by Carlo Longino

Filed Under:

Cutting The Operator Out Of Content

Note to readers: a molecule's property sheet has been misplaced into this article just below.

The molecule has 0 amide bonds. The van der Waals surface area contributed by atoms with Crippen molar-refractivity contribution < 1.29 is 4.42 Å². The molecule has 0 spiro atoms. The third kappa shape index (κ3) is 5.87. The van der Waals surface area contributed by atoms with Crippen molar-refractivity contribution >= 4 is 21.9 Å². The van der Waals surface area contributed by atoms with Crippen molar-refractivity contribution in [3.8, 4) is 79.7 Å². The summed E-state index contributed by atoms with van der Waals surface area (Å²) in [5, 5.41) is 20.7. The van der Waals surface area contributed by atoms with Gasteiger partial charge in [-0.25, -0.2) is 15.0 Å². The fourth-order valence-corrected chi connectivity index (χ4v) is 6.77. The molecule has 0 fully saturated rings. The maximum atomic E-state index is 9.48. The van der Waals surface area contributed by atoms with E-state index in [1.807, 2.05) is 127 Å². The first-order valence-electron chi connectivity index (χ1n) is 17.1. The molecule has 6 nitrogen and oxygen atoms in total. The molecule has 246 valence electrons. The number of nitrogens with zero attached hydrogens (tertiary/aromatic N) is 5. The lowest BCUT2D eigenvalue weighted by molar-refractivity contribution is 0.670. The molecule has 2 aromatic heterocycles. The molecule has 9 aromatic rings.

The last big battle between mobile operators and handset vendors was over branding -- whose brand got bigger placement on phones, and who "owned the customer" -- and the carriers pretty much won. The tussle before that was over content like ringtones and wallpapers, and yes, again, who "owned" the customer. Manufacturers just sort of assumed that since the stuff went on phones, they'd be the ones to sell it. As they're wont to do, the operators said not so fast, and proceeded to take the vast majority of revenues from personalization content for quite some time. There have been spotty efforts here and there attempting to get around the carriers, but they've stayed on top of the food chain, where if they're not selling the content themselves, they're billing for it and taking a cut. Now, Nokia's announced its "CoolZone" content delivery channel which routes around carriers by using Bluetooth for local distribution. The first trial is in a record store and coffee shop in Helsinki, where users will be able to download content from EMI Records artists and coupons from the shop. The service can be customized to fit a particular shop, reflecting its brand and whatever mobile content it wants to sell. It's an interesting concept if only because it uses Bluetooth to cut the mobile operator completely out of the content loop, particularly for mobile music, something for which they have high hopes (and prices). Let's just hope it's not bluespamming.

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